Systematic reviews provide strong evidence of benefit only for the following interventions: balanced protein/energy supplementation, strategies to reduce maternal smoking, and antimalarial prophylaxis. In Jamaica, antibiotic administration to prevent urinary tract infections further reduced an already low prevalence of IUGR. Improvement of maternal nutrition should be a priority, especially in developing countries. Unless maternal undernutrition is severe, the effect of balanced protein/energy supplementation on birth weight is likely to be modest » 100 g). Reduction in maternal smoking should be encouraged, both by individual clinicians (using behavioral modification techniques, for example) and by policy makers (e.g., taxes on cigarettes and other tobacco products). Antimalarial chemoprophylaxis should be provided in endemic areas, particularly to primigravidae, although more research is needed to elucidate the ideal timing of treatment, combination of agents, and safety for the fetus.

The effectiveness of other interventions has not been demonstrated, but further research is required based on limited, suggestive results from RCTs. 'Packages' of combined interventions and community-based (cluster randomization) approaches should be explored. Potentially adverse effects of these interventions also require careful assessment.

Maternal supplementation of iron, zinc, folate, and magnesium should be rigorously evaluated, as these interventions may affect fetal growth, as well as preterm delivery and necrologic outcomes. It is important to target women deficient in the nutrient of interest to maximize the chance of detecting a beneficial effect. In this regard, the possibility of coexisting nutrient deficiencies limiting fetal growth must be considered. Two trials of iron supplementation conducted in developed countries have shown no effect on IUGR; it remains to be seen whether routine iron supplementation affects IUGR in populations with a high prevalence of anemia. A RTC the effect of vitamin A supplementation during pregnancy is currently under way in Nepal. Unlike food fortification with vitamin A, however, supplementation might have adverse safety implications, and caution is required to avoid teratogenic or other adverse effects.

In countries where multiple deficiencies and pathologies exist, it may be difficult to demonstrate a significant effect with a single intervention. For example, malaria and other parasitic infections, malnutrition, and anemia coexist in many developing countries. An appropriate combination of anti-anemic (iron-folate) and antimicrobial/antiparasitic agents tested in population-based trials may have a greater chance of showing a reduction in IUGR.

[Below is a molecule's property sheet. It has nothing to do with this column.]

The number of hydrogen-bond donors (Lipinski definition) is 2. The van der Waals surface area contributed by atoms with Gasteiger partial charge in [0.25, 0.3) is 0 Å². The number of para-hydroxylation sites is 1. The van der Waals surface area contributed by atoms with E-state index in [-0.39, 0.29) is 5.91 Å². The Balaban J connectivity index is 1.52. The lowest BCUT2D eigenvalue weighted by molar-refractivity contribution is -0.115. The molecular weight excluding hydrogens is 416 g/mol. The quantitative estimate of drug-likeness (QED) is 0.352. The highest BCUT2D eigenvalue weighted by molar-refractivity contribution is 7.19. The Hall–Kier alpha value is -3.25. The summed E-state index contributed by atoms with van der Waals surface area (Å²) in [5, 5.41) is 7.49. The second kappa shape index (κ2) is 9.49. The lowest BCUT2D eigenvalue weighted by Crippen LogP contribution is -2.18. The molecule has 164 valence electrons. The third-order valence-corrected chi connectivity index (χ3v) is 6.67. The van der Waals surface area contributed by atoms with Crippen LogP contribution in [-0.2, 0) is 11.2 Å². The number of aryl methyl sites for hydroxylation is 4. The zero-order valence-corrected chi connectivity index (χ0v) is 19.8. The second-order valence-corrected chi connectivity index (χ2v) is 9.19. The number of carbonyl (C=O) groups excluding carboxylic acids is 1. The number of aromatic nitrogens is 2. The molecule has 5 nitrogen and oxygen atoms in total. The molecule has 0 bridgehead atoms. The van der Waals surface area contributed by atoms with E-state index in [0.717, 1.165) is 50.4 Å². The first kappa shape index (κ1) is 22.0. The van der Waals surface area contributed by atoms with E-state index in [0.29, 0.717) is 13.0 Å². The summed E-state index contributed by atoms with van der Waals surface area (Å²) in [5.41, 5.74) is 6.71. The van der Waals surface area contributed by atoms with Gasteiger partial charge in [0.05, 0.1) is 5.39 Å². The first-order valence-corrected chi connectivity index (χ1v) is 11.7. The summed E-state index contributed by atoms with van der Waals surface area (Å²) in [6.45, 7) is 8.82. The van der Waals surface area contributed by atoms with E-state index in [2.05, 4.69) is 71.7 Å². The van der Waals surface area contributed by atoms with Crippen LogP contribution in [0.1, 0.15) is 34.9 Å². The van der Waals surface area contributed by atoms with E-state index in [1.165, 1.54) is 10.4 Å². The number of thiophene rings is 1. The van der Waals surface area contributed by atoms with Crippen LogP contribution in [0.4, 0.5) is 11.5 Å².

Antibiotic treatment of genito-urinary tract infections appears to be a promising area for perinatal research, although the impact may be greater for preterm delivery than for impaired fetal growth. The efficacy and safety of drug treatment remain to be demonstrated. A few older and methodologically weaker trials of abdominal decompression have reported large reductions in IUGR. In selected developed country settings, strategies to improve blood flow to the uterus may merit further testing.

RCTs aimed at other putative causes of IUGR have been disappointing. For example, efforts to prevent and treat hypertensive disorders have not significantly reduced IUGR. Trials using antiplatelet agents in high-risk women have yielded only modest benefits, while trials of betablockers have suggested a potential for harm. Prenatal care and nutritional education interventions have not heretofore been shown to impact significantly on IUGR, but better approaches are required (e.g., community-wide interventions to promote optimal weight gain and discourage 'eating down').

Future research in the prevention and treatment of IUGR should be based on sound epidemiologic and other scientific evidence. Rigorous randomization procedures (including concealment of treatment allocation) and efforts to minimize losses to follow-up fare required to ensure high methodological quality. Without randomization there is a high risk of bias due to confounding. Sample sizes should be planned with sufficient power to detect significant impacts on IUGR and other fetal/infant outcomes. Study designs should also include practical measures to assess gestational age, as well as potential obstetric complications or other adverse outcomes.

Lastly, while systematic reviews of RCTs represent the most objective way to evaluate the effectiveness of health care interventions, the available data are limited. Moreover, there are problems related to the size of the trials, their heterogeneity, settings, and methodologic quality. Findings from observational studies should not be totally discounted, but rather tested in RCTs whenever possible.